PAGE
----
Draft Picks 2010: Seattle Seahawks Select Wisely in Round One

Todd WilliamsCorrespondent IApril 23, 2010

NEW YORK - APRIL 22:  Russell Okung from the Oklahoma State Cowboys poses with NFL Commissioner Roger Goodell (L) as they hold a Seattle Seahawks jersey after he was selected #6 overall by the Seahawks in the first round during the 2010 NFL Draft at Radio City Music Hall on April 22, 2010 in New York City.  (Photo by Jeff Zelevansky/Getty Images)
Jeff Zelevansky/Getty Images

All it took was listening to one interview from Pete Carroll to know that his approach to the game differed from former coach Jim L. Mora.

Mora spoke of a focus on running the ball last year for Seattle; the problem was, of course, that the Seahawks were not built to do such a thing.

Instead of talking about how to improve the running game, we just kept hearing that we are going to run the ball more, and that is a priority.

Reality set in shortly as everyone watching could tell. You can keep calling running plays all you want, it doesn’t make your run game effective.

Carroll, on the other hand, spoke of building a running game when faced with the same kind of questions. In that respect, Carroll’s answer spoke to building a facet of an offense, rather than play-calling preferences.

Of course, this all is all just coach speak until their actions back up their words. Carroll had his first test in the first round of the 2010 draft. With two picks in the opening round, Carroll had a chance to start building the team into his vision.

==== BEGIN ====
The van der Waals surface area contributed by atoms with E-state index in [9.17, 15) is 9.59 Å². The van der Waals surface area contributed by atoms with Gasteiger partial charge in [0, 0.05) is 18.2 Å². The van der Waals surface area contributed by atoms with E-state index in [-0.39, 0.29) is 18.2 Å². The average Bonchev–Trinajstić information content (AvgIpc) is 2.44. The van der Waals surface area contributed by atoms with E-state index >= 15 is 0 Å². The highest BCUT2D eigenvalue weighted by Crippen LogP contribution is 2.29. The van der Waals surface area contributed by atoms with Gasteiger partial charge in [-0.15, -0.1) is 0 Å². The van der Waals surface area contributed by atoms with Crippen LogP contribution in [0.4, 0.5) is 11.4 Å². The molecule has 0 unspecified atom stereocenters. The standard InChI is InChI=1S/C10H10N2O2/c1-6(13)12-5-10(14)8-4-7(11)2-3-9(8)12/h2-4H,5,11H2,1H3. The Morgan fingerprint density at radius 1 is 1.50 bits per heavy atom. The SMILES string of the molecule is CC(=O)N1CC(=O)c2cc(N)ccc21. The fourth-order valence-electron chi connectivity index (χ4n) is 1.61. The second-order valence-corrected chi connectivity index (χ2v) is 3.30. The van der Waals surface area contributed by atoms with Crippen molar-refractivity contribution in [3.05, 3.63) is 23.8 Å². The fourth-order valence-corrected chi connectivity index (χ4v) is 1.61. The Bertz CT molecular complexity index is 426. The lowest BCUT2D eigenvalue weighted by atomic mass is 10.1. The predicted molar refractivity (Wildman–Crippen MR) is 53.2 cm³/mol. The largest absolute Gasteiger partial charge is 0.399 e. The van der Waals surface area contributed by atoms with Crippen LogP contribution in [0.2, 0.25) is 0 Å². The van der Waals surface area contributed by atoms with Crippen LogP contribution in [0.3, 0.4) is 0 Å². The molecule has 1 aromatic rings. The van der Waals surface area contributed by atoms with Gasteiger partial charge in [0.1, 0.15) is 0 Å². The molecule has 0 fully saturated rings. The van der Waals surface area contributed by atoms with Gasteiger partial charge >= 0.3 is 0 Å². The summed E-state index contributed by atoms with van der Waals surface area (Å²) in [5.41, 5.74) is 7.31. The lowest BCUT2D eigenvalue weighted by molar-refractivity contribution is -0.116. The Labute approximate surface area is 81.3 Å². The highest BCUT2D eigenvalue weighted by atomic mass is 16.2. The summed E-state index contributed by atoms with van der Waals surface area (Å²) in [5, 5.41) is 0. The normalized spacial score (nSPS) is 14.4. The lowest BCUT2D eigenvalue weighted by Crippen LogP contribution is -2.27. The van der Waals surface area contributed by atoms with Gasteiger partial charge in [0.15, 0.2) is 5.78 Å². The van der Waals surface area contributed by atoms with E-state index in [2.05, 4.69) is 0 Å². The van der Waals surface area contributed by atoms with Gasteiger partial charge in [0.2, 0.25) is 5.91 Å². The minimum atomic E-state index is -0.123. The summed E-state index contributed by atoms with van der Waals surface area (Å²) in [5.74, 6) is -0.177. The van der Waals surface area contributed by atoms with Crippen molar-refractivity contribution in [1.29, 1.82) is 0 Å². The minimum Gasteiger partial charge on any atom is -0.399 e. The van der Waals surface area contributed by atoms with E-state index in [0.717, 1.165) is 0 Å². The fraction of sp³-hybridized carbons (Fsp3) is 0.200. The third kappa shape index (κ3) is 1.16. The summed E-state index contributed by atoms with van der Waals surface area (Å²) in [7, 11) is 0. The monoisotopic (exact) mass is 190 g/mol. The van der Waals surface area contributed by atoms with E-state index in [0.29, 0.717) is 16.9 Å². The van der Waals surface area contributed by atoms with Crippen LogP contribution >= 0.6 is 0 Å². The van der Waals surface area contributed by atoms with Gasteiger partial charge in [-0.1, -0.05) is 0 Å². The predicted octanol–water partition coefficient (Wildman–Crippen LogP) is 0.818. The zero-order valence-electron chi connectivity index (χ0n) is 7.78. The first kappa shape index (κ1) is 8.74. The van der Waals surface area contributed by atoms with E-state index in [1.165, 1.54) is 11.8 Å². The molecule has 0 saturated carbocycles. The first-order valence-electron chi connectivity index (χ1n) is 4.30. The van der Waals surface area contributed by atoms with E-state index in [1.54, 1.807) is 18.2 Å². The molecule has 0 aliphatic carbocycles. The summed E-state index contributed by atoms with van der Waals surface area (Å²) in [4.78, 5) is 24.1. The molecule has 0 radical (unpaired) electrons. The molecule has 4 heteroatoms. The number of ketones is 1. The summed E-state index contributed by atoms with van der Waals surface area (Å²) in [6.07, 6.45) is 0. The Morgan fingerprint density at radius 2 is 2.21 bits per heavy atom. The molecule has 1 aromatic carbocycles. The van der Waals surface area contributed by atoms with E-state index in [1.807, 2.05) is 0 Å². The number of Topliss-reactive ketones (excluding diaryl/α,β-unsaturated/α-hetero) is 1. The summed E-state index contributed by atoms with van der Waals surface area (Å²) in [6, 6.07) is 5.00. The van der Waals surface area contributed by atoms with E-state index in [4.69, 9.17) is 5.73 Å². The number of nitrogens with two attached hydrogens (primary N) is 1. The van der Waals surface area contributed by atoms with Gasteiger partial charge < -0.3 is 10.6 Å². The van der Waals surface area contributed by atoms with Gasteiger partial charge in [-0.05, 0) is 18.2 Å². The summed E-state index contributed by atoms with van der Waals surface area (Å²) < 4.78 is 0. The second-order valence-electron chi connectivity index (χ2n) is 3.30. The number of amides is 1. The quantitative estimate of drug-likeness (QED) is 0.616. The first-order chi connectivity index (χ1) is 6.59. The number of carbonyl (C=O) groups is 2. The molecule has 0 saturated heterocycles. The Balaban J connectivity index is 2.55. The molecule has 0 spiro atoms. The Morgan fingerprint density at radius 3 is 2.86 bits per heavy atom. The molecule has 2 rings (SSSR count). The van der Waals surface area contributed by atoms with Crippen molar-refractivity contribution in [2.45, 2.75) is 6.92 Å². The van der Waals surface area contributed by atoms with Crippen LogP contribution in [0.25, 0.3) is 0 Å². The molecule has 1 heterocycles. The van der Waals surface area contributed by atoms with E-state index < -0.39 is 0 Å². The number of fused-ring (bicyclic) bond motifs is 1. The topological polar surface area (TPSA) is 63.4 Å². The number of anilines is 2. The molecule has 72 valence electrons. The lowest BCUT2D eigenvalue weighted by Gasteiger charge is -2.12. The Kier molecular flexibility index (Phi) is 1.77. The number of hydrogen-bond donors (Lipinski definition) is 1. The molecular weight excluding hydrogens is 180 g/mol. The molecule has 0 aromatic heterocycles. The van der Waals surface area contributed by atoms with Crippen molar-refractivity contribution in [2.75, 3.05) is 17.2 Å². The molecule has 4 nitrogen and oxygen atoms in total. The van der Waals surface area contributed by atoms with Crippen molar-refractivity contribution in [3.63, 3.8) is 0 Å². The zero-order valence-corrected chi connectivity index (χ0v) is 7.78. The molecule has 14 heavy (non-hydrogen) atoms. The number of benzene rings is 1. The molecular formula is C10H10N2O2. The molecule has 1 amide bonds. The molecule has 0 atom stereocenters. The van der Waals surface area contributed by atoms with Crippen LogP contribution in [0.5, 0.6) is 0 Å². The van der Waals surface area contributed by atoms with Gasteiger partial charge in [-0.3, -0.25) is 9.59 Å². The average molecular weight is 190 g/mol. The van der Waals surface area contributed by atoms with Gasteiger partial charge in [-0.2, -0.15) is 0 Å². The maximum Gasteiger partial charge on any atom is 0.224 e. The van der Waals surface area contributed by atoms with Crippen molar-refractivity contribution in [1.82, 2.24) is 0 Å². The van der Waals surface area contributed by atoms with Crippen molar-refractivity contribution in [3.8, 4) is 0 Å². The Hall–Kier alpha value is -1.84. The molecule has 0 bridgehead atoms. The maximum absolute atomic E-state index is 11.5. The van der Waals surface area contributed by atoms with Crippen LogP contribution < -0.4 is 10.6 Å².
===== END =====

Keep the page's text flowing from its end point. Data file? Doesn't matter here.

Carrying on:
Some people felt he would go for the flashy player, as Carroll often speaks of the need for touchdown-makers on offense.

His most telling statement, though, was that the offensive line depth was a major challenge.

Carroll stayed true to the vision of building from the ground up by using the sixth overall pick on tackle Russell Okung. Okung is considered by some the top tackle prospect in a very deep O-line draft, and can be expected to contribute right away.

That is how you improve your running game. Not stubborn play calling, but putting the pieces in place to be successful. Running back is a need too, without a doubt, but getting the necessary beef up front is the right thing to do.

In this way we will give whatever running back we use a fighting chance to produce solid numbers.

Not to mention the quarterback.

Although Okung isn’t a flashy pick, it is a outstanding pick that the Seahawks will benefit from for years. Walter Jones was an automatic at left tackle for a decade, Seahawk fans can only hope Okung can become that kind of a fixture.

With their No. 14 pick, Seattle also went after a very big need in the safety position. With Eric Berry getting picked one spot before Seattle’s first pick, the Seahawks were able to grab Earl Thomas.

Thomas was considered by some the top prospect at safety, and at least No. 2 by most.

Thomas has incredible speed and is a ball hawking type safety, producing 10 interceptions in 27 career games. He is incredibly young and looks like he will be a fixture in the secondary for years to come in Seattle.

There is still more of the draft to come, and it will be interesting to see what Carroll and the Seahawks do, but if day one was an indication, the Seahawks are headed in the right direction with Carroll.

Here are a couple youtube videos showing the Seahawks making their picks if you didn't get a chance to see the draft.